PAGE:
Some studies suggest an association between iron overload and cardiovascular diseases (CVDs). However, the relationship between dietary iron intake and atrial fibrillation (AF) remains uncertain, as does the role of genetic loci on this association. The study involved 179,565 participants from UK Biobank, tracking incident atrial fibrillation (AF) cases. Iron intake was categorized into low, moderate, and high groups based on dietary surveys conducted from 2009 to 2012. The Cox regression model was used to estimate the risk of AF in relation to iron intake, assessing the hazard ratio (HR) and 95% confidence interval (95% CI). It also examined the impact of 165 AF-related and 20 iron-related genetic variants on this association. Pathway enrichment analyses were performed using Metascape and FUMA. During a median follow-up period of 11.6 years, 6693 (3.97%) incident AF cases were recorded. A total of 35,874 (20.0%) participants had high iron intake. High iron intake was associated with increased risk of AF [HR: 1.13 (95% CI: 1.05, 1.22)] in a fully adjusted model. Importantly, there were 83 SNPs (11 iron-related SNPs) that could enhance the observed associations. These genes are mainly involved in cardiac development and cell signal transduction pathways. High dietary iron intake increases the risk of atrial fibrillation, especially when iron intake exceeds 16.95 mg. The association was particularly significant among the 83 SNPs associated with AF and iron, the individuals with these risk genes. Gene enrichment analysis revealed that these genes are significantly involved in cardiac development and cell signal transduction processes. Full article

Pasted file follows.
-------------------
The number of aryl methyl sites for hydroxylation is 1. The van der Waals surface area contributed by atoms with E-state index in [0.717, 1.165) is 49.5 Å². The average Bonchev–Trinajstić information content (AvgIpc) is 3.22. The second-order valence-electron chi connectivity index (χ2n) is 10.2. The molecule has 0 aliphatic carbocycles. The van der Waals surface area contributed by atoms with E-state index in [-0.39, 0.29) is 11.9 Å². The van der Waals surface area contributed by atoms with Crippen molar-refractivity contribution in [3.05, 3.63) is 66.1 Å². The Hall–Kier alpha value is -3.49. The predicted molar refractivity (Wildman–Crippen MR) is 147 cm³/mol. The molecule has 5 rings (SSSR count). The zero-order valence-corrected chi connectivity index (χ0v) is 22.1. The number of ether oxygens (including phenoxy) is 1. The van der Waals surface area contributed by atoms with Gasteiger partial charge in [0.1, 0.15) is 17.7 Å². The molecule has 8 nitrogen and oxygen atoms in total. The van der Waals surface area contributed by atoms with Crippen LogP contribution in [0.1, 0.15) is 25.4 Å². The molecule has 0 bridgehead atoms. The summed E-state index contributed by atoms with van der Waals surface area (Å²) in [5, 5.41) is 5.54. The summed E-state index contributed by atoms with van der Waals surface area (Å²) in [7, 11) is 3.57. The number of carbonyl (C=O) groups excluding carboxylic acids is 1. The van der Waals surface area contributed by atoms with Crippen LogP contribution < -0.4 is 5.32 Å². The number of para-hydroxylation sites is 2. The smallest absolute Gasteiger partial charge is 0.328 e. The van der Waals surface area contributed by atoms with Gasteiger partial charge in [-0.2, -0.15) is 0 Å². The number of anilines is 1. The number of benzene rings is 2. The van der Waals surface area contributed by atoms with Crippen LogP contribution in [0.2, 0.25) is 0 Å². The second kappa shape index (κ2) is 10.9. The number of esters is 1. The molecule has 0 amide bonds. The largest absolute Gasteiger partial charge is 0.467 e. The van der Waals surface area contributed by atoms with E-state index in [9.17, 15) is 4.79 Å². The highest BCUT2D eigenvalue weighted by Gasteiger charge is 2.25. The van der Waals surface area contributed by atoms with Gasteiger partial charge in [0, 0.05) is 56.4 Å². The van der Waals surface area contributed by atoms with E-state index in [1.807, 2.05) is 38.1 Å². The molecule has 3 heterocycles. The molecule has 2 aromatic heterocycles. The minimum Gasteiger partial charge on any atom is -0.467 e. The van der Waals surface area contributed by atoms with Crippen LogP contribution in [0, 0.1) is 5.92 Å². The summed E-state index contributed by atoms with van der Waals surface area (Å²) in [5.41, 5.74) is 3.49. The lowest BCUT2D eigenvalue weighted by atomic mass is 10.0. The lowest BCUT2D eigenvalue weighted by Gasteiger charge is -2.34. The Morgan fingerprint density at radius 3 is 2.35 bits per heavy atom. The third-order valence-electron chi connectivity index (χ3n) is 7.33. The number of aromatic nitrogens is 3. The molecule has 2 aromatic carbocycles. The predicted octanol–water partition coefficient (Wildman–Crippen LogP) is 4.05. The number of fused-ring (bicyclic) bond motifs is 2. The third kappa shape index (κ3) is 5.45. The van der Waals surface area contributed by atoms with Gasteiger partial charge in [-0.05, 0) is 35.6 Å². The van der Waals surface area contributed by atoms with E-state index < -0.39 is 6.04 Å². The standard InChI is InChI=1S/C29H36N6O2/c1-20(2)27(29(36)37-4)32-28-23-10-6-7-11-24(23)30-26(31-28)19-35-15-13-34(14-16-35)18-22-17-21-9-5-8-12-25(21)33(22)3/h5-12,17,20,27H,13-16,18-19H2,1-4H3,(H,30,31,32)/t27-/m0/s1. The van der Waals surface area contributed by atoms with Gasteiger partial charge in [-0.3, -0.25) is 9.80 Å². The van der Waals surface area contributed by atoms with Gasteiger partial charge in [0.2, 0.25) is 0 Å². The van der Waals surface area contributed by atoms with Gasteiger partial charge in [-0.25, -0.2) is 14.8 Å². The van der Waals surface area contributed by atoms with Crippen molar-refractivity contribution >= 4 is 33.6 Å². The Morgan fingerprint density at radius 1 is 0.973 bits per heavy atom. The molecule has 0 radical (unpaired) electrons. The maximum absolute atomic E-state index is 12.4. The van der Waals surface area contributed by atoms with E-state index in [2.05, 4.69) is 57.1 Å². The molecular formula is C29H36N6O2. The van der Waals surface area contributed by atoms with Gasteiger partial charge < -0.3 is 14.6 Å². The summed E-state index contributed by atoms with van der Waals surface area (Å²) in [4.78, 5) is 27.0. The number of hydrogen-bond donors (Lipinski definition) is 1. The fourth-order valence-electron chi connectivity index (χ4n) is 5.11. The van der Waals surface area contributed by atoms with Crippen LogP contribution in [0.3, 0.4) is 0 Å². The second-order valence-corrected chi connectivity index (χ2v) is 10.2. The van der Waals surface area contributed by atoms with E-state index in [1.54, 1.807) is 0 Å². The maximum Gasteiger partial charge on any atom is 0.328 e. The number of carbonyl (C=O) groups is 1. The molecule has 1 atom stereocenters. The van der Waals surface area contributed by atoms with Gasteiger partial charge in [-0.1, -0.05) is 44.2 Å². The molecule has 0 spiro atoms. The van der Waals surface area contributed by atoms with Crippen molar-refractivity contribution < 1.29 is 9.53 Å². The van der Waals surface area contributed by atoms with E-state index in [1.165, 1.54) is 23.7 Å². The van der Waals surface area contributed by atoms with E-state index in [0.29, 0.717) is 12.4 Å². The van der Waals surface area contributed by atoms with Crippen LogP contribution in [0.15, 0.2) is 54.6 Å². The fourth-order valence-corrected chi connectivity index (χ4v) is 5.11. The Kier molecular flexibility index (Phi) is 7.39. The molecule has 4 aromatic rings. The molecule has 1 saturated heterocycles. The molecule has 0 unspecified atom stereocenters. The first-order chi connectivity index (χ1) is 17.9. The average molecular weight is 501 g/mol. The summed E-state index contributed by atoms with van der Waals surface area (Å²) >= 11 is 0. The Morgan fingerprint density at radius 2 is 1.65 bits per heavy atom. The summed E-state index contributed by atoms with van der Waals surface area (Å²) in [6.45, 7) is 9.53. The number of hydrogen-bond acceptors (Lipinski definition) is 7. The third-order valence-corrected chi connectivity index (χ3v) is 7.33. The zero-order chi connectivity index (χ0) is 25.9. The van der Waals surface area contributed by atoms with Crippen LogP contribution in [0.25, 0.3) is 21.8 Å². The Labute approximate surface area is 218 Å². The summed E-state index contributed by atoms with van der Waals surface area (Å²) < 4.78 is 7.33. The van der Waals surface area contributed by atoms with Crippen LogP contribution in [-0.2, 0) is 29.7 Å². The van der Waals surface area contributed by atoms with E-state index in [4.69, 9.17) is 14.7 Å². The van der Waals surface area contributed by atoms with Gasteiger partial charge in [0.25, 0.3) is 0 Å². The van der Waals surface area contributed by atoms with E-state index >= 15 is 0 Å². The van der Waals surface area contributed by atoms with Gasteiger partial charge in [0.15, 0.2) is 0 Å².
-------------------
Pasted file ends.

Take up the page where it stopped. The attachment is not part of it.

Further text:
(This article belongs to the Special Issue Gene-Diet Interactions and Cardiometabolic Health)
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13 pages, 1081 KiB  
Article
Effect of Black Garlic Consumption on Endothelial Function and Lipid Profile: A Before-and-After Study in Hypercholesterolemic and Non-Hypercholesterolemic Subjects
by Débora Villaño, Javier Marhuenda, Raúl Arcusa, José Manuel Moreno-Rojas, Begoña Cerdá, Gema Pereira-Caro and Pilar Zafrilla